a) Pays $75,000 per year in annual worldwide income tax to Anguilla’s Treasury; and

b) Owns and maintains a property in Anguilla valued in excess of $400,000 (inclusive of land purchase in excess of $100,000); and

c) Establishes other genuine links in Anguilla, such as bank accounts, memberships, etc.; and 

d) Spends a minimum number of days in Anguilla each year; and 

e) Declares annually, in writing, that he is spending less than 183 days per year in any other country; and 

f) Demonstrates his ability to readily transfer the total amount of funds covering the annual lump-sum tax obligations under the RTP for the first five years; and

g) Pays the program’s application and due diligence fees, and remains in good standing throughout his residency period.

Due diligence fees: 

  • Per adult (age 18 and older) included in the application: US$7,500 
  • Per child over 12 but under 18 years old: US$2,500 program application Fee 
  • Per application for a family of up to 4 persons: US$3,000 
  • Per applicant beyond 4 persons: US$500

Residence-by-Investment Programme (RBIP) 

Anguilla’s Residence-by-Investment provisions will give foreign nationals the opportunity to acquire Permanent Residence in Anguilla by making one of the following two financial contributions:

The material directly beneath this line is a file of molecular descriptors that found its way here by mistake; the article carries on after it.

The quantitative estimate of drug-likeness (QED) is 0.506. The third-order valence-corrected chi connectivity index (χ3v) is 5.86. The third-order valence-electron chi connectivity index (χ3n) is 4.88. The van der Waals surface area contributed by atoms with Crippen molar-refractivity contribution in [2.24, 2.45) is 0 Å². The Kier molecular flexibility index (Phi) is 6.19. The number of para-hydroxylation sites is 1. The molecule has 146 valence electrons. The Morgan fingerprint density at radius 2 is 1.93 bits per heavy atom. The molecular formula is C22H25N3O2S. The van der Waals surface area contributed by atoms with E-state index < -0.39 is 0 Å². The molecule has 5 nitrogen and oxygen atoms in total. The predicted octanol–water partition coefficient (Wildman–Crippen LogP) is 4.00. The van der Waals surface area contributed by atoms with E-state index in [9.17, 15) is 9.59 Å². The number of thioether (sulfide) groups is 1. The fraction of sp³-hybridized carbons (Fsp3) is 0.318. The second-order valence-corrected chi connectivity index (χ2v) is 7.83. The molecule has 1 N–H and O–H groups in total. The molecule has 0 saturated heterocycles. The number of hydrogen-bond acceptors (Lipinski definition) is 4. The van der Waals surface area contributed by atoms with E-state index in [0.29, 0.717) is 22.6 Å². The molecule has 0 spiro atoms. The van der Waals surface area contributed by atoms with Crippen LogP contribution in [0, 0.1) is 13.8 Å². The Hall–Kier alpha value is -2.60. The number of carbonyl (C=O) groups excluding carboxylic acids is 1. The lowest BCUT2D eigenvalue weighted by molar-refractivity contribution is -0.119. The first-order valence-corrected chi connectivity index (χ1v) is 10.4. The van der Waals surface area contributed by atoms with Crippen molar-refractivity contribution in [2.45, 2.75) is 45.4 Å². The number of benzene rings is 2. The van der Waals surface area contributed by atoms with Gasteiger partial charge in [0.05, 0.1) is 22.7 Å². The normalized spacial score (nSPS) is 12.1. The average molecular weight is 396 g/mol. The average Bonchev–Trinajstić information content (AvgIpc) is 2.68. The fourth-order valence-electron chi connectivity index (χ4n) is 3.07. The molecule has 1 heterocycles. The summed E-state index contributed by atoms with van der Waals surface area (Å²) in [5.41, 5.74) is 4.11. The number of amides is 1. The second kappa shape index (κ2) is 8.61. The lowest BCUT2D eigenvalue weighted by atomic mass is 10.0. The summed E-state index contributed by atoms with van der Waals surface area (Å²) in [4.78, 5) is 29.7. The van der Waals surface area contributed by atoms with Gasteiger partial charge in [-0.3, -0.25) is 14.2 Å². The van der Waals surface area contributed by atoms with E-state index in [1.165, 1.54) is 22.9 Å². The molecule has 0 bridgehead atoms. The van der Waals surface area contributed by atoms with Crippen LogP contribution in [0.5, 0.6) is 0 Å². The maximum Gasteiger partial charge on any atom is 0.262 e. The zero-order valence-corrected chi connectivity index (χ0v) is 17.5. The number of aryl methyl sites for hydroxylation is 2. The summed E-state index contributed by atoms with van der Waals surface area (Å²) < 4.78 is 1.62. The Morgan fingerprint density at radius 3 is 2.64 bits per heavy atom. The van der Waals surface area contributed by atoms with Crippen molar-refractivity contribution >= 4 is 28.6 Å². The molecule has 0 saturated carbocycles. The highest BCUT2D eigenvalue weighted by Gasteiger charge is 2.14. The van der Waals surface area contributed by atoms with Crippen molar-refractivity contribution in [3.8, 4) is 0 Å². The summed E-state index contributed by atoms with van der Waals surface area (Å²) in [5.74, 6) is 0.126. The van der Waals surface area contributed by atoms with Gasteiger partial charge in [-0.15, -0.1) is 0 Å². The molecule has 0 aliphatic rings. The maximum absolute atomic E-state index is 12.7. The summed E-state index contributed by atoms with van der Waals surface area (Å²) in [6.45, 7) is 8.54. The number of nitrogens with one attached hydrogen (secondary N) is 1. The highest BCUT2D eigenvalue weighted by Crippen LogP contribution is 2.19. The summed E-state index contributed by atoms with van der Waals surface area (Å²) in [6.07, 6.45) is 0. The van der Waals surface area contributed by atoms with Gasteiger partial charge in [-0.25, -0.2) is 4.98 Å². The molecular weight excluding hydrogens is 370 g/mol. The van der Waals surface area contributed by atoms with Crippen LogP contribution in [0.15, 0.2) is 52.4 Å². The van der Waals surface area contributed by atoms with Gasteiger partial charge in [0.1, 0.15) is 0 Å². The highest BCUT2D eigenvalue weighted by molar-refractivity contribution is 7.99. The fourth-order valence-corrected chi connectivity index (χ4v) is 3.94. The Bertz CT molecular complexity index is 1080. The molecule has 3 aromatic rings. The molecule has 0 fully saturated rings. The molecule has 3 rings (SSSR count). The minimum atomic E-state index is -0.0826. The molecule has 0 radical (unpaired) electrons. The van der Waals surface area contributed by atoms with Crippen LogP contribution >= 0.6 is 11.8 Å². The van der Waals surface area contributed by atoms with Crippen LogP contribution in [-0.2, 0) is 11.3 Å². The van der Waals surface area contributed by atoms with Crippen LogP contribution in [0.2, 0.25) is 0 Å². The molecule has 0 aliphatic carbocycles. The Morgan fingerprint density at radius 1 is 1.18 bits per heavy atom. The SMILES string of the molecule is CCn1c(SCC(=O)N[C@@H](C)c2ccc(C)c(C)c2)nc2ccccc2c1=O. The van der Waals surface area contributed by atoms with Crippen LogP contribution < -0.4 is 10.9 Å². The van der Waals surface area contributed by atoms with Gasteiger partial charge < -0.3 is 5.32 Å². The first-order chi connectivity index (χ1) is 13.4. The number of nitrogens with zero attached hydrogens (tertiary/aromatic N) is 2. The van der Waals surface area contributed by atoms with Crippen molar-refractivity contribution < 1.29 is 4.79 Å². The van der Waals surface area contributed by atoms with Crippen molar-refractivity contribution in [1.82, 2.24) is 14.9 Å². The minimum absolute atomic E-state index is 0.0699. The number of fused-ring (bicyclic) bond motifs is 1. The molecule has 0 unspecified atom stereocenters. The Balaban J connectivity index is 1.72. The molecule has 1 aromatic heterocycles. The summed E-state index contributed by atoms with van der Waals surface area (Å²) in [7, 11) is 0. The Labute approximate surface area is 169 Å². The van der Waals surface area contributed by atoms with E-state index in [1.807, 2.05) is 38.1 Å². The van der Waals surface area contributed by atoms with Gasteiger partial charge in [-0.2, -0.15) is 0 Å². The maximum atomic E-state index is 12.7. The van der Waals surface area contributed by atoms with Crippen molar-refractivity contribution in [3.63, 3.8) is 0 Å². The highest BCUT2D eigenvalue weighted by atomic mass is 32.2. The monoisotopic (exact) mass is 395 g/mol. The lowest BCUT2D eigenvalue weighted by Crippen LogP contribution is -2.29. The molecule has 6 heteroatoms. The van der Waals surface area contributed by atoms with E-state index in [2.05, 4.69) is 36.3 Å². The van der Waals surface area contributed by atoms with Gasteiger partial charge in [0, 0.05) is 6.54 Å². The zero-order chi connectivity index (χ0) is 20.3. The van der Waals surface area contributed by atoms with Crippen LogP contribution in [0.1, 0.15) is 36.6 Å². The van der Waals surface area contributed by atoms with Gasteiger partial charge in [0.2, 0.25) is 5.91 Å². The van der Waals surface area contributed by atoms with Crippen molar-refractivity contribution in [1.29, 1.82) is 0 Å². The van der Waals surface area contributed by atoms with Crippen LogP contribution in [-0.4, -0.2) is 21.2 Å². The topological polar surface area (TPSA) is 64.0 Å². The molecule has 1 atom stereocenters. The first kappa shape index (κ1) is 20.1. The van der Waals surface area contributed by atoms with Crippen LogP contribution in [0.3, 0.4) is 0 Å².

1) A financial contribution to the government’s Capital Development Fund (CDF); or 

2) The purchase or construction of real estate at or above a minimum value.

About the RBIP’s Capital Development Fund (CDF)

The CDF is a fund to be established by the Government of Anguilla for the purpose of financing public sector projects in an effort to develop and diversify Anguilla’s economy. The contribution requirement for a single applicant is US$150,000 and an additional US$50,000 per dependent.

Application processing fees: 

  • US$3,000 per application for a family of up to 4 persons 
  • US$500 per applicant beyond 4 persons

Due Diligence Fees: 

  • Individuals aged 18 years and older: US$7,500 
  • Children over 12 but under 18: US$2,500

RBIP – Real Estate Option 

To qualify for residency in Anguilla, an applicant must purchase or construct real estate on the island valued at a minimum of US$750,000. This level of investment qualifies a family of up to 4 for permanent residence. Further dependents become eligible through an additional investment of US$100,000 each. Only approved real estate will qualify, and share ownership could be allowed. The investor must hold the property for at least 5 years.

What is the target demographic?

The RBI Caribbean product is should be popular with Americans and Europeans in search of a destination in an exotic climate, a tax-friendly environment, and with English as the official language. Latitude’s Eric Major says he expects to “use his firm’s strong presence in the UK and Europe to market the program to high net worth Europeans, while Arton will most likely use its established presence in North America to attract Americans and Canadians.”

There are already several RBIs in the Caribbean, and competition will be fierce, in particular with the Bahamas (US$500,000 – US$1.5m) as well as other BOTs like the Cayman Islands (US$600,000 – US$2.4m) and Turks & Caicos (US$300,000 – US$1m).